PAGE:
In April 2008, Wisconsin voters, presented the opportunity to alter what one commentator aptly called the “4-3 liberal majority [that had become] the nation’s premier trailblazer in overturning its own precedents and abandoning deference to the legislature’s policy choices,” defeat Butler’s bid to remain on the court.  

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This Day in Liberal Judicial Activism—July 14



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1983—In a separate concurring opinion (in State v. Hunt), Judge Martha Craig Daughtrey of the Tennessee Court of Criminal Appeals offers her view that the Tennessee constitution is best read as protecting obscenity.  Daughtrey recognizes, alas, that the state supreme court has rejected her reading and foreclosed the path she would pursue if the question were “open for me to decide.”  Ten years later, President Clinton appoints Daughtrey to the Sixth Circuit.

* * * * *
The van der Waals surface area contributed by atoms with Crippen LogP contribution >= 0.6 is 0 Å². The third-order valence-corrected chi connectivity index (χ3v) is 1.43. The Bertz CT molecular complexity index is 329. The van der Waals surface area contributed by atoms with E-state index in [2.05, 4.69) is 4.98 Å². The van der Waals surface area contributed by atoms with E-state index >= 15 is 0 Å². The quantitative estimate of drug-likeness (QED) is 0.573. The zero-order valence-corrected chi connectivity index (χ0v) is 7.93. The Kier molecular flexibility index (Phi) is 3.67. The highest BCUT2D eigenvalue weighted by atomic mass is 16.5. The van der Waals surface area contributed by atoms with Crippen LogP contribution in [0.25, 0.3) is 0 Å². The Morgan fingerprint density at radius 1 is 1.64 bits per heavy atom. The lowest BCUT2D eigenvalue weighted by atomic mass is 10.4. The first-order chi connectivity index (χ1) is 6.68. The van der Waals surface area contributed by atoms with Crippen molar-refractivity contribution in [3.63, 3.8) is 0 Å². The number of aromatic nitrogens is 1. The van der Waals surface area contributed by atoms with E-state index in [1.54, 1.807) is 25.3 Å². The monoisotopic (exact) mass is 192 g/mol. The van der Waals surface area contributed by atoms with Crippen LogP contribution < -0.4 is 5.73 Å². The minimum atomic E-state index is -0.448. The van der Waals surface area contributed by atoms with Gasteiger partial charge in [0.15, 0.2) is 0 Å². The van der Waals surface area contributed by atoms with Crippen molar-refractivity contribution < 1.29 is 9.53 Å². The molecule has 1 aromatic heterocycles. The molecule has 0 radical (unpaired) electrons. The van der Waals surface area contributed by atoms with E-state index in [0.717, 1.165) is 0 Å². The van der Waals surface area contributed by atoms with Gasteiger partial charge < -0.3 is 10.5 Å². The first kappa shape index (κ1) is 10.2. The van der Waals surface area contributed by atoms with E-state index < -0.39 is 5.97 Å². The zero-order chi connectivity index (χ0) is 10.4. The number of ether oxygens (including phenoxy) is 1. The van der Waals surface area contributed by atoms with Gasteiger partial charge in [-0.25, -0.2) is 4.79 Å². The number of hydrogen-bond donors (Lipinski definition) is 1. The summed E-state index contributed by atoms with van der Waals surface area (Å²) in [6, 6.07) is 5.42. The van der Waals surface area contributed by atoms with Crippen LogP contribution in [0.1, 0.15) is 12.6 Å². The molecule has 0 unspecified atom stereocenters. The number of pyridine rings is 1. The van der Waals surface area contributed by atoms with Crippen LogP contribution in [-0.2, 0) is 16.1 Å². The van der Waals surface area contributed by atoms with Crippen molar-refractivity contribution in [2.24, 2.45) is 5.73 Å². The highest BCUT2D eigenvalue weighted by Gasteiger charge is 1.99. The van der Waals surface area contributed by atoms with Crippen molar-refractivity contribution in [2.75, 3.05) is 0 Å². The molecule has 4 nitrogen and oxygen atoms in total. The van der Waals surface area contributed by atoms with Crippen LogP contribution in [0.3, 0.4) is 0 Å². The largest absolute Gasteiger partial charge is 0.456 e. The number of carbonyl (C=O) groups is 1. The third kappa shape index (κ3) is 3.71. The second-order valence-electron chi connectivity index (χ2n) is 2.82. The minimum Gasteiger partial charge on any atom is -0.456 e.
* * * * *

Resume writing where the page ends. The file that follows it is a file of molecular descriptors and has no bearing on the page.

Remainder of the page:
2005—By a vote of 4 to 3, the Wisconsin supreme court, in an opinion by chief justice Shirley S. Abrahamson, rules (in Ferdon v. Wisconsin Patients Compensation Fund) that a statutory cap on noneconomic damages in medical-malpractice cases violates the state constitutional guarantee of equal protection (which supposedly derives from the declaration in the state constitution that “All people are born equally free and independent”).  Purporting to apply deferential rational-basis review, the majority concludes that the cap is not rationally related to the legislative objective of lowering malpractice-insurance premiums.  The rational connection between caps on noneconomic damages and lower premiums ought to be obvious.  Further, the dissenters complain, the majority “ignore[s] the mountain of evidence supporting the effectiveness of caps.”